Handel's Orlando

Harry Bicket's triumphant Handel opera series returned in Spring 2016 with Orlando, a torrid tale of entangled love, madness and magic, originally written as a vehicle for the great castrato Senesino at the height of the frantic rivalry between London's competing opera companies.

Orlando is one of Handel's most gorgeous and innovative scores, especially the extraordinary psychological insight in the famous extended scene at the end of Act II which charts Orlando's descent into madness. Redemption eventually comes at the hands of the wizard Zoroastro but the entire opera casts its own extraordinary spell, especially with another fabulous cast led, with Handelian authority, by Harry Bicket.


The English Concert
Harry Bicket director/harpsichord
Iestyn Davies Orlando
Carolyn Sampson Dorinda
Erin Morley Angelica
Sasha Cooke Medoro
Kyle Ketelsen Zoroastro

What the critics had to say:

"Like a globe-travelling relative who returns bearing marvellous gifts, The English Concert continues to appear at Carnegie Hall bearing one gorgeous Handel opera after another. The English Concert will return in April of next year, with [Ariodante]. After Sunday, it seems cruelly unfair to have to wait that long. " - New York Classical Review

"An eager audience packed Carnegie Hall for a concert performance of "Orlando" on Sunday afternoon. The esteemed period orchestra The English Concert, with the conductor Harry Bicket leading from the harpsichord, gave an eloquent and affecting rendition with five impressive singers. Mr. Bicket and his ensemble, who won many admirers two years ago with Handel's "Alcina" at Carnegie, did not disappoint this time. " - The New York Times

"An utterly heavenly Orlando. When these five wonderful voices combined for the final chorus, I thought I had gone to heaven. Here, in any case, was a superb performance tat left the audience glowing with pleasure. Unobtrusively yet firmly overseen by Harry Bicket, leading the spritely English Concert from the harpsichord." - The Telegraph

"Under Harry Bicket's lively direction, each instrumentalist played as though personally responsible for the entire show, wringing out every ounce of drama: at one point during Act II, the cellos unleashed such a torrent of fury that they threatened to upstage the cast." - Financial Times

"It was performed exquisitely by Harry Bicket, The English Concert and a quintet of singers that it would be hard to surpass."- The Times

"The listener could just sit back and bask in the assured precision and shimmering sounds of The English Concert. Consistent with the emotion-driven plot, the musical story-telling was inwardly sensitive rather than ostensive. Dramatic eloquence emerged from the disciplined and meltingly beautiful playing, such as in Dorinda's sad nightingale aria "Quando spieghi I tuoi tormenti", where the laden rest suggested suppressed sobs. Such refined expression is impossible without soloists to match and all five were on a par with the orchestra." - Opera Today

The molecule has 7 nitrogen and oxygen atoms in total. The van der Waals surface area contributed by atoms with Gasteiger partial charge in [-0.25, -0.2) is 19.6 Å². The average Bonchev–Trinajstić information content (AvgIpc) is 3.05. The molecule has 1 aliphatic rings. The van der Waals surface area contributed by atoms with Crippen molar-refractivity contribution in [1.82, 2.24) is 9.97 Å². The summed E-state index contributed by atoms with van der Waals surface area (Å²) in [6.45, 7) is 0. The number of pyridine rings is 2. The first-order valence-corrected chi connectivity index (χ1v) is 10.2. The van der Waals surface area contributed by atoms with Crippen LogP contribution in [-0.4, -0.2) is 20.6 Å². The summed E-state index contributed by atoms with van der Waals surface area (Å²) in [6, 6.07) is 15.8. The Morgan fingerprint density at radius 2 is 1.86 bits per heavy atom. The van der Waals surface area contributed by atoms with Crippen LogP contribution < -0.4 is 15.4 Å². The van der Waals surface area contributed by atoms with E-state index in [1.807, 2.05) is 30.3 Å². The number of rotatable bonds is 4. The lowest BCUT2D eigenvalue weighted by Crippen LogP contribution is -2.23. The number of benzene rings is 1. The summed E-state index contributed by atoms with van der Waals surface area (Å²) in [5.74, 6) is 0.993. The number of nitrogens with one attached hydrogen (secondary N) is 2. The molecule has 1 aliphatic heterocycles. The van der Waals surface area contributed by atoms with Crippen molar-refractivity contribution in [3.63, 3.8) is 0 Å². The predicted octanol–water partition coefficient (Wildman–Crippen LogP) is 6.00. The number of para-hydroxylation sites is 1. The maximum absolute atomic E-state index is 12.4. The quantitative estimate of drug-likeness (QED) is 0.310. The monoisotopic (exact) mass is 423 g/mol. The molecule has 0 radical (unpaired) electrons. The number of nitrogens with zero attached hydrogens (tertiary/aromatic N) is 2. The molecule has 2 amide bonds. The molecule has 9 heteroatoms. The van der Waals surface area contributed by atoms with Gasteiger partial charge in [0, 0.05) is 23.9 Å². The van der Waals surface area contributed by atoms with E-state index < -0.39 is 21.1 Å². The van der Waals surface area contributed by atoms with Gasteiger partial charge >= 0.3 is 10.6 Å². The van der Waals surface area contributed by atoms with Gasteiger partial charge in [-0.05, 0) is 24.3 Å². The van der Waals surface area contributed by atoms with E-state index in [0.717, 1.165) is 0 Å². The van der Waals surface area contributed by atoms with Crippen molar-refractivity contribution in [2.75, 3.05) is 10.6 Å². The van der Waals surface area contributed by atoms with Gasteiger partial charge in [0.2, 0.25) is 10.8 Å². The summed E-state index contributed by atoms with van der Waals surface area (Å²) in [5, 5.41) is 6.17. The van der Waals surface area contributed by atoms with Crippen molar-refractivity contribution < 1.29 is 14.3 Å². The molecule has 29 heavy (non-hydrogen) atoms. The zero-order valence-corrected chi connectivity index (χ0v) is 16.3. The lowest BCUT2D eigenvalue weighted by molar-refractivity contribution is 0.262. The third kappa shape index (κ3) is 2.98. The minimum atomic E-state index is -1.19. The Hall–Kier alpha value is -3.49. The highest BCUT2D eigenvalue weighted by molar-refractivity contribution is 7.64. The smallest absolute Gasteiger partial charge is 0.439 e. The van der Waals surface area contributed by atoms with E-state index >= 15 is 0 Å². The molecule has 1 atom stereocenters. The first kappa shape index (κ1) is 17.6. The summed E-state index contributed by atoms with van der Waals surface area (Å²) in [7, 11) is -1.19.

"Under Harry Bicket's direction the variegated beauty of the score is brilliantly brought out: with its outstanding home-grown soloists, this period band is at the top of its form, while the procession of arias, duets, and trios yields one delight after another." - The Independent

"Passion, enchantment, madness: all the ingredients Handel needed to make Orlando one of his most individual and poignant operas. Both conducting and playing were first-rate throughout." - Evening Standard

"Harry Bicket and The English Concert were joined by a splendid cast of five young singers, including a trio of Americans, for a 'concert' performance which was musically compelling. The players of The English Concert provided a buoyant, vibrant accompaniment. This exceptional performance certainly followed the 'Right Way' and insinuated its impression into this listener's heart." - Opera Today

"Accompanying the magic of the evening, The English Concert demonstrated crisp articulation in the second section of the overture, and were effectively wispy sounding in the fleeting gigue. Throughout, the group lived up to their high standards and never overpowered the voices or attempted brash theatrical effects as increasingly seems the fashion for period orchestras. They played the music sensitively and under conductor Harry Bicket contributed to a highly successful performance." - Opera Britannia

"Throughout Harry Bicket and The English Concert gave us a fine account of the score. Bicket's encouragement of quite a strong bass line in the music worked wonders for the sound, and there were some lovely solo moments from oboes and flutes as well as the two violas. Overall this was a profoundly beautiful performance with some really magical singing from a wonderfully balances cast." - Planet Hugill

"The well balanced cast was accompanied by Harry Bicket and The English Concert, who rounded off this 'British' Handel exegesis excellently. Bicket balanced a finely detailed and energetic emphasis between love poetry and abrupt delusion - the orchestra played with a catchy, slightly arid brushed up sound." - Der Neue Merker